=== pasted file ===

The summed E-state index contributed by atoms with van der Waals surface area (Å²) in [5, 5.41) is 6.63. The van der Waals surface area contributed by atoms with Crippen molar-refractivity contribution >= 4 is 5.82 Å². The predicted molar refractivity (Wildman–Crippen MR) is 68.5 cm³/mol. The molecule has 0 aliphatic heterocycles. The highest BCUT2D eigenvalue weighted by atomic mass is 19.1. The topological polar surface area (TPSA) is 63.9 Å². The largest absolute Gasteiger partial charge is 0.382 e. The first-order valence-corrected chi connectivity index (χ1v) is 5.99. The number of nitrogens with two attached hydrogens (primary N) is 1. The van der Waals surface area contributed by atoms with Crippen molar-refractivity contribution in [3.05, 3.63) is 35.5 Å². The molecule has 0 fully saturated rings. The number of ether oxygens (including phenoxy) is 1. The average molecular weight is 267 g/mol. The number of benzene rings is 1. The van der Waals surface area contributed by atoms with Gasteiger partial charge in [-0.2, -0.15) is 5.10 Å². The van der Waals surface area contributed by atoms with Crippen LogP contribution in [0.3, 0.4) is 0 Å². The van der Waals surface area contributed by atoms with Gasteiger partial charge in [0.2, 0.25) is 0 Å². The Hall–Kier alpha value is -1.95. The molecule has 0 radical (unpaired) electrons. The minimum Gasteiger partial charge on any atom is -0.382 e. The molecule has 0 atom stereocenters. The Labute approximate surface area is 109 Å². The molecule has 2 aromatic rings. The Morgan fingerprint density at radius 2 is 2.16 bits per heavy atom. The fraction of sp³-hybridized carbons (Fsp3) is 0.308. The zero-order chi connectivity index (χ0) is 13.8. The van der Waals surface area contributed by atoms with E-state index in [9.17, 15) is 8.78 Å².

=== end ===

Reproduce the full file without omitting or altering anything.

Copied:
The summed E-state index contributed by atoms with van der Waals surface area (Å²) in [5, 5.41) is 6.63. The van der Waals surface area contributed by atoms with Crippen molar-refractivity contribution >= 4 is 5.82 Å². The predicted molar refractivity (Wildman–Crippen MR) is 68.5 cm³/mol. The molecule has 0 aliphatic heterocycles. The highest BCUT2D eigenvalue weighted by atomic mass is 19.1. The topological polar surface area (TPSA) is 63.9 Å². The largest absolute Gasteiger partial charge is 0.382 e. The first-order valence-corrected chi connectivity index (χ1v) is 5.99. The number of nitrogens with two attached hydrogens (primary N) is 1. The van der Waals surface area contributed by atoms with Crippen molar-refractivity contribution in [3.05, 3.63) is 35.5 Å². The molecule has 0 fully saturated rings. The number of ether oxygens (including phenoxy) is 1. The average molecular weight is 267 g/mol. The number of benzene rings is 1. The van der Waals surface area contributed by atoms with Gasteiger partial charge in [-0.2, -0.15) is 5.10 Å². The van der Waals surface area contributed by atoms with Crippen LogP contribution in [0.3, 0.4) is 0 Å². The van der Waals surface area contributed by atoms with Gasteiger partial charge in [0.2, 0.25) is 0 Å². The Hall–Kier alpha value is -1.95. The molecule has 0 radical (unpaired) electrons. The minimum Gasteiger partial charge on any atom is -0.382 e. The molecule has 0 atom stereocenters. The Labute approximate surface area is 109 Å². The molecule has 2 aromatic rings. The Morgan fingerprint density at radius 2 is 2.16 bits per heavy atom. The fraction of sp³-hybridized carbons (Fsp3) is 0.308. The zero-order chi connectivity index (χ0) is 13.8. The van der Waals surface area contributed by atoms with E-state index in [9.17, 15) is 8.78 Å².